Born in St. Petersburg, Lou Andreas Salomé (1861-1937) was a writer, thinker and psychoanalyst who figured in the most prominent intellectual circles of late 19th century Europe. Despite engaging with the most privileged minds of the time, today she is virtually unknown ––a fact that forces us to question the validity of fame.

The daughter of a Russian general who worked at the service of the Romanov family, at the age of seventeen she met her first mentor, Henrik Gillot, tutor of the Zar’s children, who would initiate her in theology and French and German literature. Gillot, married and with children, soon fell in love with Lou and asked for her hand in marriage; she rejected him.

In 1880, Lou travelled to Zurich with her mother. There she studied Dogmatic Theology and History of Religion in the University of Zurich. Two years later she moved to Rome where she met Paul Rée (who would be her lover for some time) and Friedrich Nietzsche ––with them she would establish an intellectually overwhelming threesome. Her travels and studies continued, until in 1887 she would meet the man she would marry: Carl Friedrich Andreas. Her marriage to Andreas, which lasted until he died in 1930, was never consummated —some say he threatened to kill himself if she refused to marry him and that they always lived in separate houses. Additionally, Lou continued to have relationships with other men for the rest of her life.

By writing articles and books, Salome would maintain and economic independence from her husband. She was the first person to publish studies about Nietzsche’s work, six years before the philosopher’s death  ––who at some point fell in love with her and asked her to marry him; proposal she would once again reject. Some scholars believe that it was during this phase and under the influence of disenchantment that Nietzsche would write Thus Spoke Zarathustra.

In 1897, already married to Andreas, Lou met writer Rainer Maria Rilke, with whom she would keep a romantic relationship for many years. The young poet, fifteen years younger than her, instantly fell in love with Lou, who at first rejected him. After some time and due to Rilke’s insistence, she agreed to have a relationship with him, which always oscillated between love, friendship, admiration, platonic love and an incredibly profound creative relationship. Proof of their prolonged and intense relationship is their love letters, which still survive. Among other things, she taught Russian to Rilke, so he could read Tolstoy and Pushkin.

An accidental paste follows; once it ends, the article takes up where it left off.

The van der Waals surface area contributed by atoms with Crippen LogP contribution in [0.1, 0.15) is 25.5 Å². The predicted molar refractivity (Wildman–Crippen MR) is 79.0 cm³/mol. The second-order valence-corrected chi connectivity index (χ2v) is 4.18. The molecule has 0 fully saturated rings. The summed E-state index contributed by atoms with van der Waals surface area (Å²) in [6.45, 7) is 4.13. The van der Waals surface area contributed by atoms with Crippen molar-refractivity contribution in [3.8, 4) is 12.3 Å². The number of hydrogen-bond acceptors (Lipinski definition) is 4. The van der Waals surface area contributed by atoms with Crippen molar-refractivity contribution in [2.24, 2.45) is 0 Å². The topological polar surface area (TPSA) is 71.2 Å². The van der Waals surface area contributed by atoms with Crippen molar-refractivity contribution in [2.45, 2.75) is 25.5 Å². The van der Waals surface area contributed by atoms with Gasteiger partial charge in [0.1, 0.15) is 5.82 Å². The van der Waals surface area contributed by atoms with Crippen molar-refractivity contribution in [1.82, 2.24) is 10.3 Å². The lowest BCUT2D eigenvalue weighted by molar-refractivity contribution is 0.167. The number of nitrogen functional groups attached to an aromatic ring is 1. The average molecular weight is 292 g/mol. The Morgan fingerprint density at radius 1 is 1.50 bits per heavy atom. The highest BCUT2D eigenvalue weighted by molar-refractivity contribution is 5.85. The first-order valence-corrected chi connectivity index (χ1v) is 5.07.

In 1902, after Paul Rée’s suicide, Salome entered a profound crisis that she would overcome with the help of Viennese doctor Friedrich Pineles. She would have a romantic affair with him that would lead her to have a voluntary abortion.

In 1911 she met Sigmund Freud and immediately became hooked on psychoanalysis, being the only female to be accepted in the Vienna Psychoanalytic Circle. For the rest of their lives they would maintain a friendly relationship based on deep respect and love. She began giving psychoanalytic therapy in the German city of Gotinga.

Lou Andreas Salome died in 1937 at the age of 76 due to renal failure. Her thought combined Freudian psychoanalysis with Nietzsche’s philosophy, and her studies were based, mainly, on narcissism and female sexuality.

This is a woman who lived her life with extreme freedom, beyond what was common at the time; she was an icon for the free woman of the 20th century. Regardless of the fact that she would strangely remain in the somber region of historical memory, what is true is that some of the fundamental men of the last one hundred years sighed more than once for her.